The phones stopped working again at Pennsylvania’s unemployment-compensation offices Tuesday. “Due to vendor-related technical issues,” the state Department of Labor and Industry said. The same department has had to rely on what state auditors in May called “antiquated” software, written in the COBOL language used by punch-card programmers in the 1970s, since spending more than $160 million on a replacement system that failed. Elsewhere in Harrisburg, the Department of Human Services paid benefits to a couple of thousand dead people after computer systems failed to flag them as ineligible, auditors found last year. At the Department of Environmental Protection, the last full audit found water-quality reviews used “decades-old” data updated by hand. And after contractors were paid $800 million over the years, more than four times its projected cost since the 1990s, the Pennsylvania Statewide Radio Network still doesn’t work as designed.

… So Mr. Grove is sponsoring House Bill 1704, which would combine most state departmental IT offices and their short- and long-term planning, procurement, and cyber-security protection into a single Office of Technology. It would be part of the governor’s Office of Administration, under a director with the power to kill or suspend projects that run over budget or below standards. Pennsylvania IT contracts need “better controls” and “stronger clawback mechanisms” (performance bonds), so taxpayers can get their money back when the systems they buy don’t work, elected Auditor General Eugene DePasquale, a Democrat like Gov. Tom Wolf, said at a Nov. 14 hearing on the bill. … But Mr. Wolf’s appointees worry that the new office could “duplicate” and “conflict with” current procurement rules, Curt Topper, Mr. Wolf’s Department of General Services chief, told Mr. Grove at the hearing before Rep. Daryl Metcalfe’s Government Affairs Committee. …

Kansas’s ravaged economy a cautionary tale as Trump plans huge tax cuts for rich

Source: Dominic Rushe, The Guardian, December 10, 2017
 
Is Donald Trump about to turn America into Kansas? It’s a question some worried people who live in the state are asking as the Republican party pushes through the biggest tax overhaul in a generation – an overhaul that, they claim, bears an uncanny resemblance to a tax plan that left their midwestern home in disarray. After a failed economic experiment meant to boost economic growth blew a hole in the Kansas budget as big as a prairie sky (a $350m deficit in the current fiscal year and nearly $600m in the next) state jobs and services have been slashed.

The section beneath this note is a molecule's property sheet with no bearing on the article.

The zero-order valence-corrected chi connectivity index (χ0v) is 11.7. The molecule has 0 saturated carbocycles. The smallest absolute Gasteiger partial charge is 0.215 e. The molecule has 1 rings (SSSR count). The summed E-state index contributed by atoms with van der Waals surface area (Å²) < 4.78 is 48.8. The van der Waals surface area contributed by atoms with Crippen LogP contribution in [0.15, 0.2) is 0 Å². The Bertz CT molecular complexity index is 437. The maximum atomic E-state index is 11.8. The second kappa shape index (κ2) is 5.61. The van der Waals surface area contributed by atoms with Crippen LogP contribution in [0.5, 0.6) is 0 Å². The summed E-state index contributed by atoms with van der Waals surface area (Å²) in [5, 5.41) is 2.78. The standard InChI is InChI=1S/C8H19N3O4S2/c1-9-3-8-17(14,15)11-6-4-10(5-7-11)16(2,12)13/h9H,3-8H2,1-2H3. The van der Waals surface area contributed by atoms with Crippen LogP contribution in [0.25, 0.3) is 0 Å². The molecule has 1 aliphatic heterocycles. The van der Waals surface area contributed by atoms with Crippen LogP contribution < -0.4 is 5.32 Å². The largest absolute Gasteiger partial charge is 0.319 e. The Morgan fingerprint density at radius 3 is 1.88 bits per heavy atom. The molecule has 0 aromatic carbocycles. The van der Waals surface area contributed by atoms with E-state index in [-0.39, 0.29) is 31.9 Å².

… Sarah LaFrenz Falk, president of the Kansas Organization of State Employees ,who recently spoke to Congress about her fears about the Republican tax plan, said she sees an agenda in the Brownback plan – one that is mirrored in Trump’s plan: give huge tax breaks to super-rich donors [the rightwing, union-bashing Koch brothers are Kansas’s richest residents], then hand them a second win by cutting services, waiting for those services to buckle under the strain and then argue the private sector can do it better. … Kansas has already had one horrific example of private enterprise failure. In October lawmakers were “flabbergasted” to learn that the companies that now run Kansan foster homes had “lost” more than 70 children. Revelations about the unaccounted children came after it was revealed children had been left to sleep in local contractors’ offices because there were no places for them. The state is currently looking to privatise its largest prison, at Lansing, near Kansas City. CoreCivic, the company overseeing construction of the new prison, is subject to lawsuits in six states and was accused by state officials of grossly under-staffing facilities in Tennessee. …

… The details of Trump’s tax plan are still being worked out, but it looks certain to pass, and the fixed positions are big corporate tax breaks and a massive reduction for pass-through entities. … The bill looks set to add $1tn to the national debt. Republicans are already discussing paying for the plan by cutting social security and gutting Medicare and Medicaid, the two federally funded health insurance schemes. But, worryingly for Trump, Brownback’s tax plan proved not just disastrous for the state but also for Brownback and his supporters. … Brownback’s plan led to electoral defeat for his supporters in 2016, and the election of moderate Republicans he had fought with to pass his plan. His political career is now in limbo. …

Secrecy inside child welfare system can kill: ‘God help the children of Kansas’

Source: Laura Bauer, Kansas City Star, November 12, 2017

… An agency charged with protecting kids instead focused on protecting itself. An agency where a former high-level DCF supervisor told The Star she was instructed not to document anything after a child’s death and to shred notes after meetings so attorneys and reporters couldn’t get them through open records requests. An agency where even lawmakers insist DCF officials are intentionally misleading them and providing information the Legislature can’t trust. In the end, Kansas children continue to die without a public review of what contact state social workers had with the families — whether they did enough and whether policies and procedures were followed. …